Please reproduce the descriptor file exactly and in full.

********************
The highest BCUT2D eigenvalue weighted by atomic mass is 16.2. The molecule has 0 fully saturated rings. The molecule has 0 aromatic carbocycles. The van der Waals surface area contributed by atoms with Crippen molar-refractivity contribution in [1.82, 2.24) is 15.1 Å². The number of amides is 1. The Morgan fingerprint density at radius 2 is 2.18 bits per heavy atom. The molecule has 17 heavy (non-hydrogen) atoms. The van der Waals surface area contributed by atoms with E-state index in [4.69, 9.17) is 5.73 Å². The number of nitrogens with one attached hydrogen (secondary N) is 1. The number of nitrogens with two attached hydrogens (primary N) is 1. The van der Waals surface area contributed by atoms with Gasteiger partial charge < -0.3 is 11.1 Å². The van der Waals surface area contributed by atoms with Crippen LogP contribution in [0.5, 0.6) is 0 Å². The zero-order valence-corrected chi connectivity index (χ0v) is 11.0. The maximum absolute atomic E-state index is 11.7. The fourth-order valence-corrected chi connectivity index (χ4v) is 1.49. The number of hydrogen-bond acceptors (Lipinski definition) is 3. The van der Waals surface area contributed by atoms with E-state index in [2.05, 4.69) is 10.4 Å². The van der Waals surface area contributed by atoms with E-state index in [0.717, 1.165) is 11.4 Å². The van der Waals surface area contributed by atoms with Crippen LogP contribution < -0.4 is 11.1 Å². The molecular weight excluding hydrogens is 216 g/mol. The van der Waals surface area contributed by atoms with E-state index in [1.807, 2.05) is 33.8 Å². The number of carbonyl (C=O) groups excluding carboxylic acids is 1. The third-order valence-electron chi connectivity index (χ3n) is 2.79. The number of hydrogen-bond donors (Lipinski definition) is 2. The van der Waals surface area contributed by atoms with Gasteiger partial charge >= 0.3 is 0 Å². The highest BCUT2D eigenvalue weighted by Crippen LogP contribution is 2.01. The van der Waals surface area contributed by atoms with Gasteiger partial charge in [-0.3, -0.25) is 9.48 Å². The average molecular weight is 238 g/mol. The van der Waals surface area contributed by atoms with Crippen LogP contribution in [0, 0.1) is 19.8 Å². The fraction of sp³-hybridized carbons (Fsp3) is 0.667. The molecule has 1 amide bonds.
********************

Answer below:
The highest BCUT2D eigenvalue weighted by atomic mass is 16.2. The molecule has 0 fully saturated rings. The molecule has 0 aromatic carbocycles. The van der Waals surface area contributed by atoms with Crippen molar-refractivity contribution in [1.82, 2.24) is 15.1 Å². The number of amides is 1. The Morgan fingerprint density at radius 2 is 2.18 bits per heavy atom. The molecule has 17 heavy (non-hydrogen) atoms. The van der Waals surface area contributed by atoms with E-state index in [4.69, 9.17) is 5.73 Å². The number of nitrogens with one attached hydrogen (secondary N) is 1. The number of nitrogens with two attached hydrogens (primary N) is 1. The van der Waals surface area contributed by atoms with Gasteiger partial charge < -0.3 is 11.1 Å². The van der Waals surface area contributed by atoms with Crippen LogP contribution in [0.5, 0.6) is 0 Å². The zero-order valence-corrected chi connectivity index (χ0v) is 11.0. The maximum absolute atomic E-state index is 11.7. The fourth-order valence-corrected chi connectivity index (χ4v) is 1.49. The number of hydrogen-bond acceptors (Lipinski definition) is 3. The van der Waals surface area contributed by atoms with E-state index in [2.05, 4.69) is 10.4 Å². The van der Waals surface area contributed by atoms with E-state index in [0.717, 1.165) is 11.4 Å². The van der Waals surface area contributed by atoms with Crippen LogP contribution < -0.4 is 11.1 Å². The molecular weight excluding hydrogens is 216 g/mol. The van der Waals surface area contributed by atoms with E-state index in [1.807, 2.05) is 33.8 Å². The number of carbonyl (C=O) groups excluding carboxylic acids is 1. The third-order valence-electron chi connectivity index (χ3n) is 2.79. The number of hydrogen-bond donors (Lipinski definition) is 2. The van der Waals surface area contributed by atoms with Gasteiger partial charge >= 0.3 is 0 Å². The highest BCUT2D eigenvalue weighted by Crippen LogP contribution is 2.01. The van der Waals surface area contributed by atoms with Gasteiger partial charge in [-0.3, -0.25) is 9.48 Å². The average molecular weight is 238 g/mol. The van der Waals surface area contributed by atoms with Crippen LogP contribution in [0, 0.1) is 19.8 Å². The fraction of sp³-hybridized carbons (Fsp3) is 0.667. The molecule has 1 amide bonds.